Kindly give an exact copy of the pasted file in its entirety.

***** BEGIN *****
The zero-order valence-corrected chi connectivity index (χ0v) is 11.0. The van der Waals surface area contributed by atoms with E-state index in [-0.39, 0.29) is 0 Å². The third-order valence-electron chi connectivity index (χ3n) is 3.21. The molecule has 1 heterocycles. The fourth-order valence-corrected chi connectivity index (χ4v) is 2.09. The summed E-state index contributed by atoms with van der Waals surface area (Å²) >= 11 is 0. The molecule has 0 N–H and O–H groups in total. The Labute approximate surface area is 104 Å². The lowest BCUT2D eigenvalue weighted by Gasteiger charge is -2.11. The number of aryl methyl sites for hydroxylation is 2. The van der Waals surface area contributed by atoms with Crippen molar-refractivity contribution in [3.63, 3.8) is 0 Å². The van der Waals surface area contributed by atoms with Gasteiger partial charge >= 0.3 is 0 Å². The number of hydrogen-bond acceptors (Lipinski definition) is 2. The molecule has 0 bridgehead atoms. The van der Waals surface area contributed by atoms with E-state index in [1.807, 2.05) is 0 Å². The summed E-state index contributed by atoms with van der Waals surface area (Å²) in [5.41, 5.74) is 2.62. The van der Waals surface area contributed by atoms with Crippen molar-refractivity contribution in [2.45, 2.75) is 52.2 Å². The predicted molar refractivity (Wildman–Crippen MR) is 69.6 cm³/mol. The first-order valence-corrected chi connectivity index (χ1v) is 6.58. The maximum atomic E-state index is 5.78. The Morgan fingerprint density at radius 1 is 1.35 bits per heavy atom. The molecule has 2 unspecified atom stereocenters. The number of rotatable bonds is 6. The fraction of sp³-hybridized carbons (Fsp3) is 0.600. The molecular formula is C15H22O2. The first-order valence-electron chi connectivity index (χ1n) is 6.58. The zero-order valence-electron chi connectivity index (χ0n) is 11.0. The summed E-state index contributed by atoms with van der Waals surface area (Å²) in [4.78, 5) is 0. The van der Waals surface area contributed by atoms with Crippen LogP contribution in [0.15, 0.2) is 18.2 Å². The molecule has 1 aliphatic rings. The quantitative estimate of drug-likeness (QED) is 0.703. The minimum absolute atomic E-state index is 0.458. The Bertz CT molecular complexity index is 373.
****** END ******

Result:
The zero-order valence-corrected chi connectivity index (χ0v) is 11.0. The van der Waals surface area contributed by atoms with E-state index in [-0.39, 0.29) is 0 Å². The third-order valence-electron chi connectivity index (χ3n) is 3.21. The molecule has 1 heterocycles. The fourth-order valence-corrected chi connectivity index (χ4v) is 2.09. The summed E-state index contributed by atoms with van der Waals surface area (Å²) >= 11 is 0. The molecule has 0 N–H and O–H groups in total. The Labute approximate surface area is 104 Å². The lowest BCUT2D eigenvalue weighted by Gasteiger charge is -2.11. The number of aryl methyl sites for hydroxylation is 2. The van der Waals surface area contributed by atoms with Crippen molar-refractivity contribution in [3.63, 3.8) is 0 Å². The van der Waals surface area contributed by atoms with Gasteiger partial charge >= 0.3 is 0 Å². The number of hydrogen-bond acceptors (Lipinski definition) is 2. The molecule has 0 bridgehead atoms. The van der Waals surface area contributed by atoms with E-state index in [1.807, 2.05) is 0 Å². The summed E-state index contributed by atoms with van der Waals surface area (Å²) in [5.41, 5.74) is 2.62. The van der Waals surface area contributed by atoms with Crippen molar-refractivity contribution in [2.45, 2.75) is 52.2 Å². The predicted molar refractivity (Wildman–Crippen MR) is 69.6 cm³/mol. The first-order valence-corrected chi connectivity index (χ1v) is 6.58. The maximum atomic E-state index is 5.78. The Morgan fingerprint density at radius 1 is 1.35 bits per heavy atom. The molecule has 2 unspecified atom stereocenters. The number of rotatable bonds is 6. The fraction of sp³-hybridized carbons (Fsp3) is 0.600. The molecular formula is C15H22O2. The first-order valence-electron chi connectivity index (χ1n) is 6.58. The zero-order valence-electron chi connectivity index (χ0n) is 11.0. The summed E-state index contributed by atoms with van der Waals surface area (Å²) in [4.78, 5) is 0. The van der Waals surface area contributed by atoms with Crippen LogP contribution in [0.15, 0.2) is 18.2 Å². The molecule has 1 aliphatic rings. The quantitative estimate of drug-likeness (QED) is 0.703. The minimum absolute atomic E-state index is 0.458. The Bertz CT molecular complexity index is 373.